tour

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Related to touring: Turing

grand tour

1. An extended tour or sightseeing trip in, through, or across any country or region. Originally used in specific reference to the major cities of Europe, the trip was considered a necessary part of well-bred gentlemen's upbringing. It was later extended to travel in general. I've been saving up all year long for my grand tour through France.
2. By extension, a comprehensive, guided tour, inspection, or survey. This is your first time seeing our new house, right? Let me give you the grand tour! The general insisted on a grand tour of all the sites that are still operational.
See also: grand, tour

what happens on tour stays on tour

Any scandalous activities that happen when one travels in a group are not to be discussed with other people afterward. The phrase alludes to the stereotypical partying of musicians on tour. A: "Guys, please don't tell my wife about all the girls I've been with on the road." B: "Sure, man—what happens on tour stays on tour!"
See also: happen, on, stay, tour, what

tour de force

An exceptionally masterful performance or achievement, especially in the arts. The director's latest movie is a tour de force of filmmaking. The Olympic gymnast's final routine was a tour de force that earned her a gold medal.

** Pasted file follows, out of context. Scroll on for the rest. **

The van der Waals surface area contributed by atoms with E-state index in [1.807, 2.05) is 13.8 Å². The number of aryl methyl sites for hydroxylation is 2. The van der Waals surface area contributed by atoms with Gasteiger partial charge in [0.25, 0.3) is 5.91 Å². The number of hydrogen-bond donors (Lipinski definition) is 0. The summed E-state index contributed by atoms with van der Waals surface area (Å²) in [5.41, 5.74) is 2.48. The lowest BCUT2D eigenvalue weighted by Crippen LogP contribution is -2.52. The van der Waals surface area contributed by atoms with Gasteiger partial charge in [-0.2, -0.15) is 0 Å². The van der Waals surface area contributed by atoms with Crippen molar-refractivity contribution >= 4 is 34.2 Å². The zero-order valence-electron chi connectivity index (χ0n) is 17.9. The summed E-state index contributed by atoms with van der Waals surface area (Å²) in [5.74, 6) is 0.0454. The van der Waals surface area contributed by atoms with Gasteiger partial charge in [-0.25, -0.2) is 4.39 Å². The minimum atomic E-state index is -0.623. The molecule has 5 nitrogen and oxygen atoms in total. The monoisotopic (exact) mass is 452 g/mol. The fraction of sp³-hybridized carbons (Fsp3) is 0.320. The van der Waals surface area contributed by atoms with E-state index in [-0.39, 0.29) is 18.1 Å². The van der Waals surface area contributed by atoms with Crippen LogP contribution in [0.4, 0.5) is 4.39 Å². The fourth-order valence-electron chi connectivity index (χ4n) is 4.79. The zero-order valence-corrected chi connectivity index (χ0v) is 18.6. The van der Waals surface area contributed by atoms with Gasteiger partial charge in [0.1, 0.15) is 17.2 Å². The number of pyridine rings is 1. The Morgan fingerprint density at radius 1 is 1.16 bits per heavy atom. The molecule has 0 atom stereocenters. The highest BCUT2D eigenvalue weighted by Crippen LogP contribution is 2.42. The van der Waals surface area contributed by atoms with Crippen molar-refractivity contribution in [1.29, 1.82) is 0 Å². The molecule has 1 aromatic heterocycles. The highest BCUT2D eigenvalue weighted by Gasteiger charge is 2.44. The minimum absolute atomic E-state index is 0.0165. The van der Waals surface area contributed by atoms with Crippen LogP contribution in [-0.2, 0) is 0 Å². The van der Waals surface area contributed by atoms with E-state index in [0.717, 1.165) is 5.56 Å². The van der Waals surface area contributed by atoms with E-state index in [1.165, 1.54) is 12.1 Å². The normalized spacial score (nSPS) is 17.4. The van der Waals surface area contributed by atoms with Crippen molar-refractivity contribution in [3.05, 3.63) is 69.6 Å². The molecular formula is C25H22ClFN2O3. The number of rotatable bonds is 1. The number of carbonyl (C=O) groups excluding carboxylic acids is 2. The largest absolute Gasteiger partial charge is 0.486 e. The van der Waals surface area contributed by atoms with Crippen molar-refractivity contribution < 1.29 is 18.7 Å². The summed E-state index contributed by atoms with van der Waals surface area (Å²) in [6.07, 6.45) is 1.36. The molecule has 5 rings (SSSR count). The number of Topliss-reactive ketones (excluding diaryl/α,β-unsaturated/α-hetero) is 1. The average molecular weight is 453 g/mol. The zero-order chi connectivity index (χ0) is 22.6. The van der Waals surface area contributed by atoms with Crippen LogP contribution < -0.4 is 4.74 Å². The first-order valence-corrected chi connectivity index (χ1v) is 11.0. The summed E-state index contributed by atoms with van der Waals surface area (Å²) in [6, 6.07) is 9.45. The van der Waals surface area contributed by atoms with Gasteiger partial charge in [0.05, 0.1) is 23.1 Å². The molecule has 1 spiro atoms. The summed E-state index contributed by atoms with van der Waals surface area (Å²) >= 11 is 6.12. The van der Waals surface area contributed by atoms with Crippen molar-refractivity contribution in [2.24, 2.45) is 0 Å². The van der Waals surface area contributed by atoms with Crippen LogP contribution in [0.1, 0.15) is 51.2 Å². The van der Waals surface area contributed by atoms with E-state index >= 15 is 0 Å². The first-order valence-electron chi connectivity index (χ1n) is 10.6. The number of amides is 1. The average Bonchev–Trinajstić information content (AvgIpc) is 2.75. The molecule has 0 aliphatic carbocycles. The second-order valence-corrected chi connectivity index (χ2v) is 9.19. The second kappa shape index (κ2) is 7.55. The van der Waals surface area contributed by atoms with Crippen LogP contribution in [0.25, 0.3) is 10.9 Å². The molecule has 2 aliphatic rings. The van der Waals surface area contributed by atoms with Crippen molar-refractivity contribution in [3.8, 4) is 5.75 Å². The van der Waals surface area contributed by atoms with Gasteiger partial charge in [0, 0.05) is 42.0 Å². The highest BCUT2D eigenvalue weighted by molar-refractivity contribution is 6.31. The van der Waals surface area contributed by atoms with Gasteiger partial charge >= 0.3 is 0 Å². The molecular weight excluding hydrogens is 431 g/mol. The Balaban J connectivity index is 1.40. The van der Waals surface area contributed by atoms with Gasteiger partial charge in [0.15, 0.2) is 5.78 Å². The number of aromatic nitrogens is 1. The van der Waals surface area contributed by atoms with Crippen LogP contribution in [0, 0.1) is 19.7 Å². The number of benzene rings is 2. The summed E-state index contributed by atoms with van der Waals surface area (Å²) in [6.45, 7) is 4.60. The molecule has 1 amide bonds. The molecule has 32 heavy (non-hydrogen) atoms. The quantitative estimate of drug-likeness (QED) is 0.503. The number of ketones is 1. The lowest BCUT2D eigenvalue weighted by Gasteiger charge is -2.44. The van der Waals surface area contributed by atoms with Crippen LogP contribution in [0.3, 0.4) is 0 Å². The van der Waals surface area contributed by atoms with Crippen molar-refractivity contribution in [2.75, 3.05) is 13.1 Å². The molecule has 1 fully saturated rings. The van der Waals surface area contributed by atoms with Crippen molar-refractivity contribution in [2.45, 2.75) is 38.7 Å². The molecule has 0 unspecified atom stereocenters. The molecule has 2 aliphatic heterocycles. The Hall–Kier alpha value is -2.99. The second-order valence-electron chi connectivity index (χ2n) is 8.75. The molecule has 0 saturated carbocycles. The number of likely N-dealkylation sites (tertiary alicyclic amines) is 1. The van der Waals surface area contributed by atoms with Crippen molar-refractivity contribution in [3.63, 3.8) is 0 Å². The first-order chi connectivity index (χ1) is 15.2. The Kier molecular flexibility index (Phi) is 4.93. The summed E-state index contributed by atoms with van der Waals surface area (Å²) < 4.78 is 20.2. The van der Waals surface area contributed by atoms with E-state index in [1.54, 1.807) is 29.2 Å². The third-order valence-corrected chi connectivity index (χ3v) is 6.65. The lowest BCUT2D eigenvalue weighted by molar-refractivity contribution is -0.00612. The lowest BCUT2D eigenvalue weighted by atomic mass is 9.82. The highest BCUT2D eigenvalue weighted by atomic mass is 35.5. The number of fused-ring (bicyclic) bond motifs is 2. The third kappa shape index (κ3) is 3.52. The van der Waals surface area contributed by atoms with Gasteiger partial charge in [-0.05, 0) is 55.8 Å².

See also: DE, force, tour

whistle-stop tour

A brief trip to several locations. My travel agent offered me such a great deal on a whistle-stop tour of Italy that I couldn't resist.
See also: tour

on tour

Travelling to many different locations to give a specific performance. The band announced that they would be going on tour this spring across Europe to promote their latest album. We're taking the play on tour to the west coast for six weeks this fall.
See also: on, tour

go on tour

To travel to many different locations to give a specific performance. The band announced that they would be going on tour this spring across Europe to promote their latest album. Our play is going on tour to the West Coast for six weeks this fall.
See also: go, on, tour

go on tour

[for a performing group] to go from place to place, performing. Our play went on tour across the state. If we make the play a success, we will go on tour.
See also: go, on, tour

grand tour

A comprehensive tour, survey, or inspection. For example, They took me on a grand tour of their new house, or The new chairman will want to make a grand tour of all the branches. Starting in the late 1600s this term was used for a tour of the major European cities, considered essential to a well-bred man's education. In the mid-1800s it was extended to more general use.
See also: grand, tour

a tour de ˈforce

(from French) an extremely skilful performance or achievement: a literary/cinematic tour de force
This is a French phrase that means ‘an act of strength’.
See also: DE, force, tour

a ˌwhistle-stop ˈtour

short visits to different places made, for example, by a politician during an election campaign: The Prime Minister left on a whistle-stop tour of the north of England today.The new manager’s gone on a whistle-stop tour of all the offices.In the US, a whistle stop is a small town or station that trains only stop at if somebody gives a signal.